Officials along the U.S. Gulf Coast have not yet totaled the physical damage caused by Hurricane Katrina. But they are now bracing for the hurricane's next hit: disease caused by a toxic mix of bacteria, human waste and mosquitoes left behind in the floodwaters. Bacterial infections may already be responsible for the deaths of four of the storm's survivors. As VOA's Carol Pearson reports, the health threat from those waters could be just beginning.

In the days after Hurricane Katrina hit the U.S. Gulf Coast, thousands of people trudged through the floodwaters. "This was do or die. It had to be done,? said one survivor.

The trek was more dangerous than they may have realized. Paul Pierce tested a sample of floodwater collected from New Orleans. ?In terms of total microorganisms in flood water, this is about as bad as it can get."

He said in one sample, bacteria from sewage were 45,000 times the level considered safe to swim in. Mr. Pearce found bacteria from human waste at an astounding 2.2 million parts per unit of floodwater. "The health problems associated with sewage contamination and specifically with these types of organisms can be gastrointestinal problems: dysentery, diarrhea,? said Mr. Pierce. ?And that doesn't mean you have to drink the flood water, that just means anything that's come in contact with the flood water is contaminated."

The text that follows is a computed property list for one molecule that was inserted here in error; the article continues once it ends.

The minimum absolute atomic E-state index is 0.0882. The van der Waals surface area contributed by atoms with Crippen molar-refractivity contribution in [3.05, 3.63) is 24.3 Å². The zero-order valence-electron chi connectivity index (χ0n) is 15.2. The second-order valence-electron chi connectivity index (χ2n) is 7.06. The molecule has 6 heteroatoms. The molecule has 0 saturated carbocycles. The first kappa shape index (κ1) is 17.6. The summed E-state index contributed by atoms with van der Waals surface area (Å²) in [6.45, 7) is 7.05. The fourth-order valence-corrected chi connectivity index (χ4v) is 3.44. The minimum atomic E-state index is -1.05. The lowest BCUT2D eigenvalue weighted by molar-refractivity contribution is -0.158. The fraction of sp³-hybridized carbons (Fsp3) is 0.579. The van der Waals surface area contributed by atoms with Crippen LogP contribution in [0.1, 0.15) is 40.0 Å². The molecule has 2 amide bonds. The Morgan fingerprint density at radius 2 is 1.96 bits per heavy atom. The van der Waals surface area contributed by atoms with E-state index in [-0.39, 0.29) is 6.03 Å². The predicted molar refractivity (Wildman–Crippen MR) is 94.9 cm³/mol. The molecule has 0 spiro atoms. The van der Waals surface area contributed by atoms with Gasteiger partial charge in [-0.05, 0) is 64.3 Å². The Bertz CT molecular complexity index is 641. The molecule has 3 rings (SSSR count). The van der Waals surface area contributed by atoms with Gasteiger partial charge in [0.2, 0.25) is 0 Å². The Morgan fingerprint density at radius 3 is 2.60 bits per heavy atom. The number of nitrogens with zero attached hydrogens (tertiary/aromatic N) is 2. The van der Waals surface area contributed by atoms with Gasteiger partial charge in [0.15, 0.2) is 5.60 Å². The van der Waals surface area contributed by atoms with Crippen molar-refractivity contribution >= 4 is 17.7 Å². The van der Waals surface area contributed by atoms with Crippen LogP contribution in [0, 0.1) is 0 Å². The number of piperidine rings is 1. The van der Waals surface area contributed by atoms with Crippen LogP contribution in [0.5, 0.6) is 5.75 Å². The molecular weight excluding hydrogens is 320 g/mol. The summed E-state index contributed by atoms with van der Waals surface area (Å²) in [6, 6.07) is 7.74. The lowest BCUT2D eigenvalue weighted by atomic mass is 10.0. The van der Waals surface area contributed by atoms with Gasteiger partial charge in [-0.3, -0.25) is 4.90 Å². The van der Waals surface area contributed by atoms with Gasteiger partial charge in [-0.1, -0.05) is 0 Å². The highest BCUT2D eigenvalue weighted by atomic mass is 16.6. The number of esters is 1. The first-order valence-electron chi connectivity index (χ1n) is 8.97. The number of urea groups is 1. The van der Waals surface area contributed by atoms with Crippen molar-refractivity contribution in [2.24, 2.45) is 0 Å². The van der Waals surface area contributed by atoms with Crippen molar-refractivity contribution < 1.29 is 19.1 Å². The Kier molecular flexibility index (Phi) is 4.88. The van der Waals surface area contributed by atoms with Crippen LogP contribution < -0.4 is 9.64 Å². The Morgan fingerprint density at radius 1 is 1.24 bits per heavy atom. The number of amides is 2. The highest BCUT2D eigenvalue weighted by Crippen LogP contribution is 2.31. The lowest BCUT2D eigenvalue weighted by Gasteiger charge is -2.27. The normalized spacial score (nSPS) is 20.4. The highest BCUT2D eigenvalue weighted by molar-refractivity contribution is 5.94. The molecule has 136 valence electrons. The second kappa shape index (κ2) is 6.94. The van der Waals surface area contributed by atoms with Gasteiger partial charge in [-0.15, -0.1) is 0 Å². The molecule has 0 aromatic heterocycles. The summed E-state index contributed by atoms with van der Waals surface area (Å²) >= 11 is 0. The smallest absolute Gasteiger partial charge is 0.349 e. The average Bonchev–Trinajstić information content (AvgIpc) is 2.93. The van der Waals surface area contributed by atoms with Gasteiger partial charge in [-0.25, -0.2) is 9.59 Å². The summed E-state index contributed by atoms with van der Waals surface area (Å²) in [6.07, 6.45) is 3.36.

Many of these diseases require a long incubation period. Some of the evacuees from New Orleans are now being treated for an intestinal virus.

Louisiana Sheriff Jack Stevens says the health risks are growing by the hour. "And we're starting to see skin diseases and rashes and things that are associated with severe bacterial infection."

In children and the elderly these infections can be life threatening, especially in crowded conditions.

Dr. Herbert Dupont, a specialist with the Infectious Disease Society of America, says there could be many more cases. "If one of them is communicable and has an infectious agent, they could well transmit it to a neighbor."

Other threats from all that water:
West Nile virus -- September is a peak time for this mosquito-borne disease in the United States.
Hepatitis A, a serious liver disease, is also a concern.

The U.S. government has shipped more than 22,000 doses of Hepatitis A vaccine to the region. But that's not nearly enough to protect everyone exposed to the toxic sludge.